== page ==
What do candidates want?

IT specialists’ views about salary trading, selection stages, test tasks and feedback.

We continue reviewing the results of Candidate Experience Research*. Recently we talked about the behavior of recruiters and in the following article we are going discuss the preferences of candidates.

Salary trading

Discussion of material compensation during hunting is a painful topic for both recruiters and candidates. We asked IT-specialists two questions about this.

First, how often do recruiters discuss the possible salary, when offering a vacancy:

What do candidates want?

Secondly, how critical is it for IT professionals to receive this information:

What do candidates want?

We see the diametrical divergence of expectations and reality.

Apparently, it will be difficult to change the situation. Salary trades affect a key business interest – cost minimization. And since the one who called the price first loses in negotiations, – a recruiter has no right to discuss a salary by default.

The situation is absurd, and the market has to find a compromise. Because it’s really strange to recruit and then go and hide one of the key incentives to change your job – a material reward.

The number of interview stages

This question is dedicated to those, who love stretching the hiring process up to 5-6 stages 🙂

What do candidates want?

The vast majority of specialists consider no more than 3 selection stages as reasonable. The number of stages doesn’t matter for only 8%, in case they are interested in a vacancy. So, we encourage moderation – a quick recruiting process increases your hiring chances.

About test tasks

The issue of test tasks remains topical – a large number of articles and discussions are devoted to it. Most of them are unanimous in their conclusions – there’s no need to do the test tasks. Complexity of the topic is that, as soon as the developer-candidate begins conducting interviews himself (and evaluating other engineers), his negative attitude towards test tasks changes.

Therefore, it was interesting for us to look at the raw facts: how opinions on test tasks are quantitatively divided.

What do candidates want?

It turned out, that only 22% are opponents of the test tasks. Perhaps the situation was calmed by the alternatives we proposed: it drives them crazy, when after persuasion to consider a vacancy, a recruiter then sends a test task (which is to be completed in 2 days) to a candidate working on a full-time project.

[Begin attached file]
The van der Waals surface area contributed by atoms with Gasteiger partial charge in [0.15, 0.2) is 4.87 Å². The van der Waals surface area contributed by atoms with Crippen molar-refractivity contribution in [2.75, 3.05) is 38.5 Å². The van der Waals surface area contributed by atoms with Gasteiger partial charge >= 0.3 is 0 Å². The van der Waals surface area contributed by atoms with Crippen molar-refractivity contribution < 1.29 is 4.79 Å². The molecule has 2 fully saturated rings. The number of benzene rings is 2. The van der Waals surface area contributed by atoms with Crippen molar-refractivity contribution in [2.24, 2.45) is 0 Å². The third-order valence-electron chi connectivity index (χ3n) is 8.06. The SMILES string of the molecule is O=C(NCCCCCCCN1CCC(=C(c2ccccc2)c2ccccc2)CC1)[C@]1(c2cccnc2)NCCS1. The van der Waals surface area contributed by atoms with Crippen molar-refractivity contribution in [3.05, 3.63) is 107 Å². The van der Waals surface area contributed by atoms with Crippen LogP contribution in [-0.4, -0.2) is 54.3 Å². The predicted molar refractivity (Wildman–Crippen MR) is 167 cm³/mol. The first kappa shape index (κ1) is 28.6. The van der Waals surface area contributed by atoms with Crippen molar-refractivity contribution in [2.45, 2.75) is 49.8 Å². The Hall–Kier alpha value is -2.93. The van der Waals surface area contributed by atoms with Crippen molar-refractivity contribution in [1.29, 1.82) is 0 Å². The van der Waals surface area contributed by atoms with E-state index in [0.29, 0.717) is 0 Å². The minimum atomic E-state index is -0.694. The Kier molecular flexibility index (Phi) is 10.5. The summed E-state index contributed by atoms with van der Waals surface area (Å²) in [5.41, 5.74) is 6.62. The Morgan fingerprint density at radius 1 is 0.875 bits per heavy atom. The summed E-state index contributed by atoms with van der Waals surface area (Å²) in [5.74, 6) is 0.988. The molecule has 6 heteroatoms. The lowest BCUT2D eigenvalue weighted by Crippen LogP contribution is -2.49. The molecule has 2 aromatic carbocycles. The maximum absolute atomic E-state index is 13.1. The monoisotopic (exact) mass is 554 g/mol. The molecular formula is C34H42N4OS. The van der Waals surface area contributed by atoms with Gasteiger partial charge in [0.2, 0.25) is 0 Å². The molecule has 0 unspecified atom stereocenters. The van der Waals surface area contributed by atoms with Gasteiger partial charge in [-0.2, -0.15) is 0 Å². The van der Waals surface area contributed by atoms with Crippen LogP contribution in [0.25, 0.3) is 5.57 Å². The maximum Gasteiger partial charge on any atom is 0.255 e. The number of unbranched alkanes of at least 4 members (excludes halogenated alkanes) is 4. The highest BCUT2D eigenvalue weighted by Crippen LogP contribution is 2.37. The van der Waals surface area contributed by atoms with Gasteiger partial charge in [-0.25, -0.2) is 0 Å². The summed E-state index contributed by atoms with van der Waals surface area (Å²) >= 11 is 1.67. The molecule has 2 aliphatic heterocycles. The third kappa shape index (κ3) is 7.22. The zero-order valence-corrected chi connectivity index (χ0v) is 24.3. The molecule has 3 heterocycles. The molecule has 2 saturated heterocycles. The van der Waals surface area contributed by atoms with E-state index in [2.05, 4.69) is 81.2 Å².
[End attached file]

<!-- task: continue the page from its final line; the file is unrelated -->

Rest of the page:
Results of the research show that tasks, duration of 1 to 4 hours are acceptable for 59% of candidates.

We also asked IT-specialists, when they consider it is appropriate to receive a test task:

What do candidates want?

It seems to be logical to give a test task after a technical interview. Because motivation for its implementation is higher after a meeting with tech specialists, and a task can be adapted for a particular candidate, based on the interview results. Though engineers have a different logic: if a test is inevitable, 53% would like to receive it before a technical interview, and only 32% after it.

Comments of IT-specialists about the test tasks and other issues of this article can be found here.

Feedbacks

And of course, candidates are waiting for feedback. Virtually everyone is expected to see feedback provided in different levels of detail.

If the candidate has successfully completed the interview, he is guaranteed to receive a feedback. But if the outcome is negative – it comes down to luck:

What do candidates want?

We decided to find out, whether Ukrainian IT-recruiters provide meaningful feedback. . Not just answer with “you didn’t pass”, but qualitative feedback with comments on their assessed knowledge and skills:

What do candidates want?

Also, how often do IT-specialists receive recommendations for their development and filling of any knowledge gaps at this stage:

What do candidates want?

As we can see, candidates perceive detailed feedback as an exotic occurrence rather than standard routine. Of course, it isn’t a trivial task for a recruiter to establish such a feedback process in the company.

Though the “Gold Standard of Feedback” is quite simple: to inform about the decision + to explain the reason for refusal in one or two sentences. With this kind of feedback, the IT recruiter will not only fulfill the sacred duty of “feedback-giving”, but also satisfy feedback expectations of 74% of candidates.

NB: if it’s feedback after a technical interview**, then reasons for being rejected should also be “technical”.

In conclusion, we would like to thank once again those IT specialists, who gave us feedback during the Candidate Experience Research. Your opinion is the basis for improving processes and behavior patterns in IT recruiting.

We hope that recruiters will build a desire to listen to their candidates and conduct detailed research, so best practices will become a good tradition.

 

Julia Venger
Founder & Managing Partner в GUID, IT Talent Search

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* More survey details and socio-demographic data of the respondents – here and there.

** ПSee more information about interviews in our next article «Interviews in IT Companies».